Drainage Feasibility Study for Opossum Creek

EDMOND, OKLAHOMA

CLIENT

University of Oklahoma

MARKET

Municipal Engineering

HIGHLIGHTS

2,673-LF of 16-in.

ductile iron pipe

 

382-LF of 20-in.

ductile iron pipe

 

25-LF of 20-in. steel pipe

CLIENT

Edmond, Oklahoma

MARKET

Municipal Engineering

The City of Edmond requested the services of Cabbiness Engineering to provide a detailed engineering feasibility study to replace the existing bridge over Opossum Creek at East Coffee Creek Road, just west of North Anderson Road.

The dilapidated condition of the existing bridge and all of the sub-structure deterioration did not lend itself to the option of rehabilitation. It was not an option to completely replace this structure with a conventional single span, concrete bridge from a financial point or a constructability stand point if the City of Edmond or Oklahoma County forces and equipment were to be used. Thus, the Cabbiness team investigated two (2) separate design alternatives that would meet the following design and constructability criteria:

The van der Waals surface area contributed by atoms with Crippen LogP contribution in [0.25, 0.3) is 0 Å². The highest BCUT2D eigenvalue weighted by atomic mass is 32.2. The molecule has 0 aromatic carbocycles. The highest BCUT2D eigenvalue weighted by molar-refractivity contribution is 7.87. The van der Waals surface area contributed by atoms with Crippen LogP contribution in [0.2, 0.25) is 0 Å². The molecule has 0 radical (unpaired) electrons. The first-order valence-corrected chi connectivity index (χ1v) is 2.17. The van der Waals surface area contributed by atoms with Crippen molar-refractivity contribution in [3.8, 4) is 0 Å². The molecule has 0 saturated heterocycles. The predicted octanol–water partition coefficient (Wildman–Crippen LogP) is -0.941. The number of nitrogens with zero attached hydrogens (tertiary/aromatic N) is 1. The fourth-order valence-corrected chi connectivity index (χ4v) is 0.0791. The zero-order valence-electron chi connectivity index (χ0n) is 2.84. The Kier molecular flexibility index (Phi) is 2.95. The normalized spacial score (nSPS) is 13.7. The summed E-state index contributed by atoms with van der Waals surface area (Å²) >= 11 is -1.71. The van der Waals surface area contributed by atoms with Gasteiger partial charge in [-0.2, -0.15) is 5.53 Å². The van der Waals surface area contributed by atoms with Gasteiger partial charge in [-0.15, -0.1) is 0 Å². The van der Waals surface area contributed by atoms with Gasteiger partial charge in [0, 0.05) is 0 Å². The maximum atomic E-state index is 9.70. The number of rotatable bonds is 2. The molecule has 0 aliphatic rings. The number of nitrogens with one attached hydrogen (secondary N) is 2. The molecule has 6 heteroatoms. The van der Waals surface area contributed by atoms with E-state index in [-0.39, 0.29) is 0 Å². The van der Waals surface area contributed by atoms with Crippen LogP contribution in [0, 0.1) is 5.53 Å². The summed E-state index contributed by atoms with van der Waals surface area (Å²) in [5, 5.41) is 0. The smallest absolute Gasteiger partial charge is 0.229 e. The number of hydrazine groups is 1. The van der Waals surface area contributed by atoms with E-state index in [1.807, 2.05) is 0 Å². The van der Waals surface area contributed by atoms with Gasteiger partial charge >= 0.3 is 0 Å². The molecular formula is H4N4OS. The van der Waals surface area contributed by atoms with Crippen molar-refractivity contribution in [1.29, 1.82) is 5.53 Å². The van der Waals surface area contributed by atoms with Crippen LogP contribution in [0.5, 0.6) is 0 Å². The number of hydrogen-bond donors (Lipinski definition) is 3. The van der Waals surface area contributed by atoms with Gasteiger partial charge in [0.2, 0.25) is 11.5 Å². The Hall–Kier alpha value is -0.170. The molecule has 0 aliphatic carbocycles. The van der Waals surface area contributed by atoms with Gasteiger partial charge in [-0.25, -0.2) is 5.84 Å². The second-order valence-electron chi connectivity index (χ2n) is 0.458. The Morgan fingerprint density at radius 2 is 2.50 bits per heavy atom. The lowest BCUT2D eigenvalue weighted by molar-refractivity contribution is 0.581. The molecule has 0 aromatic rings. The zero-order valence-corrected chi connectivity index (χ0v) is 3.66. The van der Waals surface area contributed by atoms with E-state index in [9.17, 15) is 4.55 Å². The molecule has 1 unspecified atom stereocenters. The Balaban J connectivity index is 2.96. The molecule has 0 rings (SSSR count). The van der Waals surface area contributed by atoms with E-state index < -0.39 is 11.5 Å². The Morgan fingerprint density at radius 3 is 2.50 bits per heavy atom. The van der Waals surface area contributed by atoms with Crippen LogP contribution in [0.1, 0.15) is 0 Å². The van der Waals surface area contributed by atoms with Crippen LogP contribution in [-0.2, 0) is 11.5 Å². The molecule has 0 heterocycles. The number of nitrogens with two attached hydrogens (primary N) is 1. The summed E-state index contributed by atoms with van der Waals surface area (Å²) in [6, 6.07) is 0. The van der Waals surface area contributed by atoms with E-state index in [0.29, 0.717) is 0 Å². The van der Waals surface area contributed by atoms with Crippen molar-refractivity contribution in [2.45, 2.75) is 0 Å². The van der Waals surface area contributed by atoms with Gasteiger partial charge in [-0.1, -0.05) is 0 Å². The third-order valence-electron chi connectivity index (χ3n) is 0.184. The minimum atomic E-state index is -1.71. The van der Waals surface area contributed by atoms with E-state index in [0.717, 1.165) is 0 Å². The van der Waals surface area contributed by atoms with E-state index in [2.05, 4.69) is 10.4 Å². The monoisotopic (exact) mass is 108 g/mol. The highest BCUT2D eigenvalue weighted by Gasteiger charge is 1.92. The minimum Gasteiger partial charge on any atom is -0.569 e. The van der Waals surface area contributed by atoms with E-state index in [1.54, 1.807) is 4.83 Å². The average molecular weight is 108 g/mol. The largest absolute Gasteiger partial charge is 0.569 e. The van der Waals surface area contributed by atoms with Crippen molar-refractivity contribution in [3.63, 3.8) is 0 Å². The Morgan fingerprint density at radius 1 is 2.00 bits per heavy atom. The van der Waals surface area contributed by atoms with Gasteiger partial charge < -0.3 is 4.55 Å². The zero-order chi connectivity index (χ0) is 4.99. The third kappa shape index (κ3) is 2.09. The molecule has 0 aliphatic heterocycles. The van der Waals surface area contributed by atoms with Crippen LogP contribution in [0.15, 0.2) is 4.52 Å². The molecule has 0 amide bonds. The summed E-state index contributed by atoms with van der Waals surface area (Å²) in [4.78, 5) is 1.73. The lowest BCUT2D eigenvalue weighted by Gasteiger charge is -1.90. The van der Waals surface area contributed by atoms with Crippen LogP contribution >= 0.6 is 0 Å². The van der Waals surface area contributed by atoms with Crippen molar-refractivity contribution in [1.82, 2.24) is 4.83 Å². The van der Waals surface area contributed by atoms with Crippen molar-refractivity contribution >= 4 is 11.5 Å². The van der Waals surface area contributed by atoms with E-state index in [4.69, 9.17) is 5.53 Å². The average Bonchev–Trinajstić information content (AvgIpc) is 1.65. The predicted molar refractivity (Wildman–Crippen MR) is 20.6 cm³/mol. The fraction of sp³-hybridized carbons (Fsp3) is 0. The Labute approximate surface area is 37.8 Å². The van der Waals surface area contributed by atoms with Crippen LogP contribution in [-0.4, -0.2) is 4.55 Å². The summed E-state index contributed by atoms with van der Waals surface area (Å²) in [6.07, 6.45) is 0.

1. Must not have any adverse impact to the FEMA floodplain and floodway for both the water surface elevation and footprint width.

  2. Must have approximately the same channel flow conveyance for the more frequent rainfall events (approximately the 2, 5 and 10-year storms).

  3. Must have the flexibility to be constructed with the City of Edmond and/or Oklahoma County forces and equipment.

Both design alternatives - a 32-feet wide by 12-feet high aluminum metal arch box-type culvert and the use of multiple, large diameter pipes to replace the bridge - were costly but could have been installed by City and County forces and their equipment. The construction installation costs were included in the estimates to show the anticipated level of effort that would be required for both designs. As expected, installation of the aluminum arch design alternative was more than double that of the multiple pipe design. The overall difference between the aluminum arch construction cost and the multiple pipe alternative was $106,087.50 or 25.8% more.

So, in conclusion, both design alternatives were feasible from:

  • An engineering stand point where hydraulic modeling shows no loss in channel flow conveyance with frequent (2, 5 and 10 year) rainfall events.

  • No adverse impact to the FEMA flood elevations or flood plain for the base flood frequency (100 year storm event).

  • Can be constructed with City and/or County forces and equipment.